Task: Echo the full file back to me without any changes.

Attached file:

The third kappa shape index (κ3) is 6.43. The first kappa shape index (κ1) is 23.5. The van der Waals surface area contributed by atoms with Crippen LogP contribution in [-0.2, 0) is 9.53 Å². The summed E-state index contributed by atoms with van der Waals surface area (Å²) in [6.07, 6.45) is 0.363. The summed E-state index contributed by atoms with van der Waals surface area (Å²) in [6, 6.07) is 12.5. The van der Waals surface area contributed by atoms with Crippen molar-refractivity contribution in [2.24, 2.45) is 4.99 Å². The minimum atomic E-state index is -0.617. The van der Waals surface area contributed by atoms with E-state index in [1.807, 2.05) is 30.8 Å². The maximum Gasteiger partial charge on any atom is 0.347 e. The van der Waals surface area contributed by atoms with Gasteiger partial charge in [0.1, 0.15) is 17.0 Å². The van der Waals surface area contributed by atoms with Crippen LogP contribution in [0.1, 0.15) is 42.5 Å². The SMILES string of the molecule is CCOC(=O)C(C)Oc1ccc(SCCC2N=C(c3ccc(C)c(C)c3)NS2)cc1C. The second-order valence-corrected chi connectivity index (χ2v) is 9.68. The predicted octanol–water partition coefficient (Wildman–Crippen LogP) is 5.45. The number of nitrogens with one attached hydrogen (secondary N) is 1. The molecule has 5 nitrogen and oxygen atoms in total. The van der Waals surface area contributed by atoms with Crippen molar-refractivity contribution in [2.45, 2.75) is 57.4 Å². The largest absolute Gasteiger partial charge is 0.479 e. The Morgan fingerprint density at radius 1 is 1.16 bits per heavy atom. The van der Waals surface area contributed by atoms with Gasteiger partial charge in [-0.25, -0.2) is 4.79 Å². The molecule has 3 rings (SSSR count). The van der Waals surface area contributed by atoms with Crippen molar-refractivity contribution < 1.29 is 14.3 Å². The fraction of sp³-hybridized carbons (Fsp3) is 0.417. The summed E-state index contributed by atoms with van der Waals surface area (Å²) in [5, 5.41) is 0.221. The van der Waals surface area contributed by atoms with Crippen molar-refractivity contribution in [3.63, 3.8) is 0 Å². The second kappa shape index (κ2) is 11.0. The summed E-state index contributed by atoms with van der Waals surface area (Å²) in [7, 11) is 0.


The third kappa shape index (κ3) is 6.43. The first kappa shape index (κ1) is 23.5. The van der Waals surface area contributed by atoms with Crippen LogP contribution in [-0.2, 0) is 9.53 Å². The summed E-state index contributed by atoms with van der Waals surface area (Å²) in [6.07, 6.45) is 0.363. The summed E-state index contributed by atoms with van der Waals surface area (Å²) in [6, 6.07) is 12.5. The van der Waals surface area contributed by atoms with Crippen molar-refractivity contribution in [2.24, 2.45) is 4.99 Å². The minimum atomic E-state index is -0.617. The van der Waals surface area contributed by atoms with E-state index in [1.807, 2.05) is 30.8 Å². The maximum Gasteiger partial charge on any atom is 0.347 e. The van der Waals surface area contributed by atoms with Gasteiger partial charge in [0.1, 0.15) is 17.0 Å². The van der Waals surface area contributed by atoms with Crippen LogP contribution in [0.1, 0.15) is 42.5 Å². The SMILES string of the molecule is CCOC(=O)C(C)Oc1ccc(SCCC2N=C(c3ccc(C)c(C)c3)NS2)cc1C. The second-order valence-corrected chi connectivity index (χ2v) is 9.68. The predicted octanol–water partition coefficient (Wildman–Crippen LogP) is 5.45. The number of nitrogens with one attached hydrogen (secondary N) is 1. The molecule has 5 nitrogen and oxygen atoms in total. The van der Waals surface area contributed by atoms with Crippen molar-refractivity contribution in [2.45, 2.75) is 57.4 Å². The largest absolute Gasteiger partial charge is 0.479 e. The Morgan fingerprint density at radius 1 is 1.16 bits per heavy atom. The van der Waals surface area contributed by atoms with Gasteiger partial charge in [-0.25, -0.2) is 4.79 Å². The molecule has 3 rings (SSSR count). The van der Waals surface area contributed by atoms with Crippen molar-refractivity contribution < 1.29 is 14.3 Å². The fraction of sp³-hybridized carbons (Fsp3) is 0.417. The summed E-state index contributed by atoms with van der Waals surface area (Å²) in [5, 5.41) is 0.221. The van der Waals surface area contributed by atoms with Crippen molar-refractivity contribution in [3.63, 3.8) is 0 Å². The second kappa shape index (κ2) is 11.0. The summed E-state index contributed by atoms with van der Waals surface area (Å²) in [7, 11) is 0.